Prepping for a two-man luge race looks like two dudes humping, says a new PSA from a Canadian equal rights group protesting Russia's anti-gay laws ahead of the 2014 Winter Olympics in Sochi.
The spot, created for the Canadian Institute of Diversity and Inclusion by agency Rethink Canada, shows a pair of spandex-clad sledders rocking back and forth before launching down the track, all to the tune of synth pop classic "Don't You Want Me" by The Human League.
"The games have always been a little gay," says the ad's copy. "Let's fight to keep them that way."
Russia's law prohibiting the promotion of homosexuality and a broader environment of LGBT discrimination has drawn widespread criticism, and on Tuesday, U.S. Olympic sponsor AT&T became the first large advertiser to join in the protests.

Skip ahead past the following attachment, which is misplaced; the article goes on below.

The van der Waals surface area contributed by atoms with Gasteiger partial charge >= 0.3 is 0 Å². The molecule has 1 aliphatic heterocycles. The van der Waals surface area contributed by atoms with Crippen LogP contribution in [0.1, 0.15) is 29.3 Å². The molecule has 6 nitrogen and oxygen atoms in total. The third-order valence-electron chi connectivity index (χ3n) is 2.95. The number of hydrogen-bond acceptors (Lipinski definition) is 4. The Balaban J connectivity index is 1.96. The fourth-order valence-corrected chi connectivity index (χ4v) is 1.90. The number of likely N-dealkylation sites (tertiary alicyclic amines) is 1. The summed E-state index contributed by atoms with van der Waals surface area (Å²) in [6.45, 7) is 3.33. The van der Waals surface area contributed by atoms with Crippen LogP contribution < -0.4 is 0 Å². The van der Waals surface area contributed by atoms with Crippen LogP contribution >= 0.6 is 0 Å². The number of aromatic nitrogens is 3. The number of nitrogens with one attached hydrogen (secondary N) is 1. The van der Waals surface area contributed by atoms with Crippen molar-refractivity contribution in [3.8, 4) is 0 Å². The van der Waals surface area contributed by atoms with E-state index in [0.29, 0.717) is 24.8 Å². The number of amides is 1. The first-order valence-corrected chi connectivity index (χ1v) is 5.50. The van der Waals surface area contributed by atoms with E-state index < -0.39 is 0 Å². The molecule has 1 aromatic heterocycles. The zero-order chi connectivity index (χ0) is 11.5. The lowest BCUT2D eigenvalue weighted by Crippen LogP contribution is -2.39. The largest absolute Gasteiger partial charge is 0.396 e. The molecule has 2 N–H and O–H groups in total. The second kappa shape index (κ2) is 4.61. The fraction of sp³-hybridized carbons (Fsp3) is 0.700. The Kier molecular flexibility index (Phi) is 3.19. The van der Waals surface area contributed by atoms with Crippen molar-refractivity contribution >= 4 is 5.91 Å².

While many will chuckle at and share the "Luge" ad, the spot is not without its glaring flaws.
The Olympics have always been a little gay because certain sports happen to include activities that could be interpreted as homoerotic? Doesn't that joke basically just reinforce juvenile stereotypes rather than challenging them?
If you're going to talk about how The Olympics have always been a little gay, why not focus on the pioneering homosexual athletes who've competed rather than saying that it's "gay" for two men to work closely together?
The message that homosexuality has always been a reality and should be openly accepted is definitely one worth promoting, especially at a time when the Olympic host country is explicitly sanctioning homophobia. But resorting to frat-boy humor that would be dismissed as homophobic if it came from anyone except an LGBT advocacy group? That's not going to do anyone any favors.